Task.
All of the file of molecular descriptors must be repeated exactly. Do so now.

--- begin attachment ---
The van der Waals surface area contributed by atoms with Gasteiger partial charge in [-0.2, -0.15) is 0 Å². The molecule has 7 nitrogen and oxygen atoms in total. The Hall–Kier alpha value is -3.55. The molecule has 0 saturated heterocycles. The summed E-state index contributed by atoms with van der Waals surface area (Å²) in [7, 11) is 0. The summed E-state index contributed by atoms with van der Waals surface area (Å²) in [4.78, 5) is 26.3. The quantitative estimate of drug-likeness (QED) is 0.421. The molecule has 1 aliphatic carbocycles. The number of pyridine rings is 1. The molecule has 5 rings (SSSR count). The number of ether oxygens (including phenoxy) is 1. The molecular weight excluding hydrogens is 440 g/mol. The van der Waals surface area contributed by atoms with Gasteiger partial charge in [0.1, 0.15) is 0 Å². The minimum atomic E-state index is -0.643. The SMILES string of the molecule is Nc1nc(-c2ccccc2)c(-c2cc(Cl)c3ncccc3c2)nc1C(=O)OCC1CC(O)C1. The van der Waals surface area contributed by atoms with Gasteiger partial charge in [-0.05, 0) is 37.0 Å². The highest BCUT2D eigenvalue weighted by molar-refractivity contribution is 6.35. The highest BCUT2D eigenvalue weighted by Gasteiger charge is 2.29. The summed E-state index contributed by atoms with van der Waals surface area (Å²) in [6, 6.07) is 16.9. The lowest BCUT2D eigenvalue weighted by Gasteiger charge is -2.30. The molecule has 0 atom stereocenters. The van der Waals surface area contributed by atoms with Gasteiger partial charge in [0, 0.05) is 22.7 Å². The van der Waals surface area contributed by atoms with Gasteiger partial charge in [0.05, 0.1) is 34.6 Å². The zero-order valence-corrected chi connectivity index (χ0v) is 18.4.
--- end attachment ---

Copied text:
The van der Waals surface area contributed by atoms with Gasteiger partial charge in [-0.2, -0.15) is 0 Å². The molecule has 7 nitrogen and oxygen atoms in total. The Hall–Kier alpha value is -3.55. The molecule has 0 saturated heterocycles. The summed E-state index contributed by atoms with van der Waals surface area (Å²) in [7, 11) is 0. The summed E-state index contributed by atoms with van der Waals surface area (Å²) in [4.78, 5) is 26.3. The quantitative estimate of drug-likeness (QED) is 0.421. The molecule has 1 aliphatic carbocycles. The number of pyridine rings is 1. The molecule has 5 rings (SSSR count). The number of ether oxygens (including phenoxy) is 1. The molecular weight excluding hydrogens is 440 g/mol. The van der Waals surface area contributed by atoms with Gasteiger partial charge in [0.1, 0.15) is 0 Å². The minimum atomic E-state index is -0.643. The SMILES string of the molecule is Nc1nc(-c2ccccc2)c(-c2cc(Cl)c3ncccc3c2)nc1C(=O)OCC1CC(O)C1. The van der Waals surface area contributed by atoms with Gasteiger partial charge in [-0.05, 0) is 37.0 Å². The highest BCUT2D eigenvalue weighted by molar-refractivity contribution is 6.35. The highest BCUT2D eigenvalue weighted by Gasteiger charge is 2.29. The summed E-state index contributed by atoms with van der Waals surface area (Å²) in [6, 6.07) is 16.9. The lowest BCUT2D eigenvalue weighted by Gasteiger charge is -2.30. The molecule has 0 atom stereocenters. The van der Waals surface area contributed by atoms with Gasteiger partial charge in [0, 0.05) is 22.7 Å². The van der Waals surface area contributed by atoms with Gasteiger partial charge in [0.05, 0.1) is 34.6 Å². The zero-order valence-corrected chi connectivity index (χ0v) is 18.4.